Sunday, April 30, Tallow
At last, here I have the time to write. We have been on the move since first daylight three days past, with little rest from the difficult trek through these dense woods.
We have traveled far from our homeland, and yet we have still many leagues to go. The King has sent urgent word from us to make for the city of Muirthemne, where we are told we shall receive further news from His Majesty's messenger. There was little time to negotiate details of our quest when we parted.
We have left our ship at the port, and are now residing in the town of Tallow. In a few hours, at dawn, we start the journey to Muirthemne. There is a path through the woods there, as was graciously told to us by the townsfolk. They are weary: There have been sightings of black smoke rising from the East of late. Yet still I wonder if the path to Muirthemne is not haunted, by the fear and surprise in their voices upon the telling.
Our guide and leader from here on, Crúniac, is nothing short of deranged. There are myths about him, none of which I can clarify at this first meeting, but it makes me weary for the days ahead.
I have only a few moments before I must go. Already Crúniac is summoning the troops to wake; our scouts have reported sightings of shadowy creatures lurking in the bushes near our encampment. It seems Crúniac has changed his mind about leaving at dawn. I have gotten but a few hours' sleep, and now I must rise again.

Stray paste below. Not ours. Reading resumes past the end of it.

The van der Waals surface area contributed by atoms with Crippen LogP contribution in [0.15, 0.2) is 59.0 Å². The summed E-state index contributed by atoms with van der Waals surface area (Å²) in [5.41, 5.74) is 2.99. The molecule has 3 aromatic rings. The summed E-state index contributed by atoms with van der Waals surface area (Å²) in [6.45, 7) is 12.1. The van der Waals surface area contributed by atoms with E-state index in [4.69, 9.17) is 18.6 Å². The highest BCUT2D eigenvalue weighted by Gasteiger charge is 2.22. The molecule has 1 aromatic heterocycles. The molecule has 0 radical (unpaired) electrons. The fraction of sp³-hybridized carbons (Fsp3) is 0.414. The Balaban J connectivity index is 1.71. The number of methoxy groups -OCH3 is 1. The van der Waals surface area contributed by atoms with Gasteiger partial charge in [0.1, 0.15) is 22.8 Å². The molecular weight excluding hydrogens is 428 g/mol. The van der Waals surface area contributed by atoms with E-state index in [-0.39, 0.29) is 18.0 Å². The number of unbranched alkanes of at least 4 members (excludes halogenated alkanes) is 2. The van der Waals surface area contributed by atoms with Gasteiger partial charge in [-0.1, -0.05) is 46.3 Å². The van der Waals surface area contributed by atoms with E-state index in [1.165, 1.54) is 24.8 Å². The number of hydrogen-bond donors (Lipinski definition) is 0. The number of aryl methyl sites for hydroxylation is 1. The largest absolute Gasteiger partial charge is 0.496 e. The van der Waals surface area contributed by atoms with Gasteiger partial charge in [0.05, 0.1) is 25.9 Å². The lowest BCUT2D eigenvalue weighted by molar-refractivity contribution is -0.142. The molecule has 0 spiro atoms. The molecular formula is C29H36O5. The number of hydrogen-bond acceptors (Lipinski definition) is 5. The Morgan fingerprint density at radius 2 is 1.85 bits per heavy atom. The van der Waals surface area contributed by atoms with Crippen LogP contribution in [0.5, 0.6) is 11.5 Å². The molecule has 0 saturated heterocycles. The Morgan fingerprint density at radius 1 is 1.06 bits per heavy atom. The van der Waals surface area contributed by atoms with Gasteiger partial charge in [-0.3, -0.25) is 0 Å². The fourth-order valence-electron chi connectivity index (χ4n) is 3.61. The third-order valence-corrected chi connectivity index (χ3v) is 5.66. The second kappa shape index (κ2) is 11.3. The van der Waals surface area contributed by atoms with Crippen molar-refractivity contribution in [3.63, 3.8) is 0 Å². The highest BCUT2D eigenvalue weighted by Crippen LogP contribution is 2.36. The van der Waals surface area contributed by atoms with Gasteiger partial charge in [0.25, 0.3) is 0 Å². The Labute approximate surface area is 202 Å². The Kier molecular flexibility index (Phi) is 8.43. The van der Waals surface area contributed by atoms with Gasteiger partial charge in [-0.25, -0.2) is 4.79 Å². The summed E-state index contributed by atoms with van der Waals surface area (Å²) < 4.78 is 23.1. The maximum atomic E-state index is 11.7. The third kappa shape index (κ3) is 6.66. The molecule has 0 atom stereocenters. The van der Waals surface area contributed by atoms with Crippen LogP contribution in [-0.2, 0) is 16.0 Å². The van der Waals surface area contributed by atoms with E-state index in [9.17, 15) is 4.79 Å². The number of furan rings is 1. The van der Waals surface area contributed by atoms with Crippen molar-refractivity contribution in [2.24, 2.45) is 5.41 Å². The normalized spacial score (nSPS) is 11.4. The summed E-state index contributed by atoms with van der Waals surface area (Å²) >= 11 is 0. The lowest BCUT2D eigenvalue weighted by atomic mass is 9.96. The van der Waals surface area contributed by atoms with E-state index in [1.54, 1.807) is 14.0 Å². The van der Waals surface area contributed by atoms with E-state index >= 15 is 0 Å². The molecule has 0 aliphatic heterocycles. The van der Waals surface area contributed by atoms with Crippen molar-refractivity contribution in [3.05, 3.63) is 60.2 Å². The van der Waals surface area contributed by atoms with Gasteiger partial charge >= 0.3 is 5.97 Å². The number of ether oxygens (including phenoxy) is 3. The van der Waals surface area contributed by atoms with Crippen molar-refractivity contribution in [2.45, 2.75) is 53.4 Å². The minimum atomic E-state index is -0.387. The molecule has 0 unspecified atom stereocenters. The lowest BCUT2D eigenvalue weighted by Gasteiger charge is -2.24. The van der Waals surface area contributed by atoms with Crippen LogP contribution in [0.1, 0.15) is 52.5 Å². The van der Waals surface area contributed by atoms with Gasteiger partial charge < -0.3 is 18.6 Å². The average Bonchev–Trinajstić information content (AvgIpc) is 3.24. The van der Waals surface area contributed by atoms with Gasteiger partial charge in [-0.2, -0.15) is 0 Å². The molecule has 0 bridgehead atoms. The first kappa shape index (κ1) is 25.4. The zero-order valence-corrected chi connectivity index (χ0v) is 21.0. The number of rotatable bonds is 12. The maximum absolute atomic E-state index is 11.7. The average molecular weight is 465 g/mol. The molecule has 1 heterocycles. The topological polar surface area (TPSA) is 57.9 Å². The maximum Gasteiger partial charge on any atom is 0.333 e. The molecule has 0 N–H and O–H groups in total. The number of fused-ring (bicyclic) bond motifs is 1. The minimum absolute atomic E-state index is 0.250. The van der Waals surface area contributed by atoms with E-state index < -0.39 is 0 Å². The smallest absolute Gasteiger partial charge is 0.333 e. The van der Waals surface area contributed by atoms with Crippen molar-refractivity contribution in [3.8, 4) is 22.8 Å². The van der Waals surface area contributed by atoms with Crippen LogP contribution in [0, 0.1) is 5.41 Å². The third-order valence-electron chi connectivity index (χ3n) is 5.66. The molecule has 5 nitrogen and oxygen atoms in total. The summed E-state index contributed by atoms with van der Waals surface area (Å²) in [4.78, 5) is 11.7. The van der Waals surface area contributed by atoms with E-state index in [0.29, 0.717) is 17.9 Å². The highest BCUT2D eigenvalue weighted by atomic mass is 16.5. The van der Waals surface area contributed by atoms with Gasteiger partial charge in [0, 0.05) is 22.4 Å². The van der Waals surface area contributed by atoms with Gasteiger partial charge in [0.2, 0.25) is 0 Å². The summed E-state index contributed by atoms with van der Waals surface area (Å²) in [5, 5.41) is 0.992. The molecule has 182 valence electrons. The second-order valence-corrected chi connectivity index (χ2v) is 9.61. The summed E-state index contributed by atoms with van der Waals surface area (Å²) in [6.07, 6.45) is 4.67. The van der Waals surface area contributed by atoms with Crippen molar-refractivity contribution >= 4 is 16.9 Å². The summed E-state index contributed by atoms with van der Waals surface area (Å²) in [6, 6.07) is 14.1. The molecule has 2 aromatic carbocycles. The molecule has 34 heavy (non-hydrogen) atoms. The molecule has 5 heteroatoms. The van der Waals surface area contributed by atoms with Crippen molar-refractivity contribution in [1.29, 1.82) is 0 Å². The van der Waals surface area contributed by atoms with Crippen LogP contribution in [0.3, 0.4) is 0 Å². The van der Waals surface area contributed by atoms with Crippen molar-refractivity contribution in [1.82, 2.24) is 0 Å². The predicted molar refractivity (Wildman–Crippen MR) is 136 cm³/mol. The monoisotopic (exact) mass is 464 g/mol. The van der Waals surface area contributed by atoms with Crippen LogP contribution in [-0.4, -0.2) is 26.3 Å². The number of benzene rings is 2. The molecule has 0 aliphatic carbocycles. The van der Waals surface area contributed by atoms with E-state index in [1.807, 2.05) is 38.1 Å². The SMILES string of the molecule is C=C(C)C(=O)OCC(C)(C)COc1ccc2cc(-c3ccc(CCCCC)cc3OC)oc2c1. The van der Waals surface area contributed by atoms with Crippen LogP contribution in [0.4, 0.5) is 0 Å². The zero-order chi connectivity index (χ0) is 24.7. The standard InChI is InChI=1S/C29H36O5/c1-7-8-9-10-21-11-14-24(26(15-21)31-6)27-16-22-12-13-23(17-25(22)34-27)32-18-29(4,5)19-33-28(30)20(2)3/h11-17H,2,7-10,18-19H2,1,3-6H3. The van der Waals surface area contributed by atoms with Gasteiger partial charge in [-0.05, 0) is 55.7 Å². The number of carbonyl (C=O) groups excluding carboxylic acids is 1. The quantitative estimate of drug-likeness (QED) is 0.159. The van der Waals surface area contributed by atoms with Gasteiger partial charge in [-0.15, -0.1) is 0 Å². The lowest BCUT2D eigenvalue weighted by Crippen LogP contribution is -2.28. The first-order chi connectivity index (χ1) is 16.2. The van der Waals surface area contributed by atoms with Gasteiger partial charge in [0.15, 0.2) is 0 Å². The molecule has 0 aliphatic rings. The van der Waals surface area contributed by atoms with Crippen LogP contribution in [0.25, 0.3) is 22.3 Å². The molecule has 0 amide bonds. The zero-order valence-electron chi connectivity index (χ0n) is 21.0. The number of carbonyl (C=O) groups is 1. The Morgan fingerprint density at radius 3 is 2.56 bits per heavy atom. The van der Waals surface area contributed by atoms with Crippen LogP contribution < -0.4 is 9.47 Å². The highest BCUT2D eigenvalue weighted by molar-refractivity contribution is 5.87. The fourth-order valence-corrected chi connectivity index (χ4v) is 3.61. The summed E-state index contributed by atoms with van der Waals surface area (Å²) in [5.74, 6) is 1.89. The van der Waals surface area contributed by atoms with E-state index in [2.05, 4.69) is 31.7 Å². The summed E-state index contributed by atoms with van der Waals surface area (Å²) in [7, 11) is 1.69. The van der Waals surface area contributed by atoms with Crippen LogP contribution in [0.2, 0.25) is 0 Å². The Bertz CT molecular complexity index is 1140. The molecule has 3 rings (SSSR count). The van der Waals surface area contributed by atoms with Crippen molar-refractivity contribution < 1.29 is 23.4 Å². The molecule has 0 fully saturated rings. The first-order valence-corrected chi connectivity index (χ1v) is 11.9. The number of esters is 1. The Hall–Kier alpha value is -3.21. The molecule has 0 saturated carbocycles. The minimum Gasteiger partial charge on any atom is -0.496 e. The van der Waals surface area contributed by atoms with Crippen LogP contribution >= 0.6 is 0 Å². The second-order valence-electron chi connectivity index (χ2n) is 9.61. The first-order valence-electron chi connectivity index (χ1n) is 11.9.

Wednesday, May 3, near Muirthemne
We are four days outside of Tallow, on the road to Covenant. Crúniac has given us little rest from this incessant marching, and he insists that we keep these pauses to a minimum if we are to reach Muirthemne at all before a month has passed. I do believe he is trying to find out who is unworthy for the journey, or to perhaps leave behind those too weak to go on under these conditions.
Our food rations are small, and hardly enough to sustain us until we next eat. On Crúniac's orders, we are not to eat unless he permits it first, for perhaps a wild animal should be lurking nearby and smell it, and forthwith give away our position. He acts as though we are in constant danger of being attacked. I must say I believe he is over doing it; there is no logical reason why anyone would wish to kill us: For our only crime is that of walking upon a road, which, by the looks of it, has been long abandoned.
It is small wonder that the man is rumoured to have companions of the living dead -- no thinking being would willingly follow him.
Friday, May 3, outside of Covenant
We were ambushed last night by a group of brigands; ravaging thieves that Crúniac identifies as the "Tain", mutated beasts from the South. Many of our comrades' lives have been taken, save but half the men we started out with. A myriad of villages on the North of Covenant have been ransacked by the Tain in the last three weeks, including Innímriard and Cáriadon. I cannot help but suspect Crúniac might be in league with them; never has Covenant been attacked by the enemy before he set foot here. I wish not to condemn him with ill thoughts, but not needlessly do the living dead kill the innocent. I will leave further misgivings to time.
We have sent a runner to Tallow, warning them of the Tain's odd behavior.
Tuesday, May 9, Muirthemne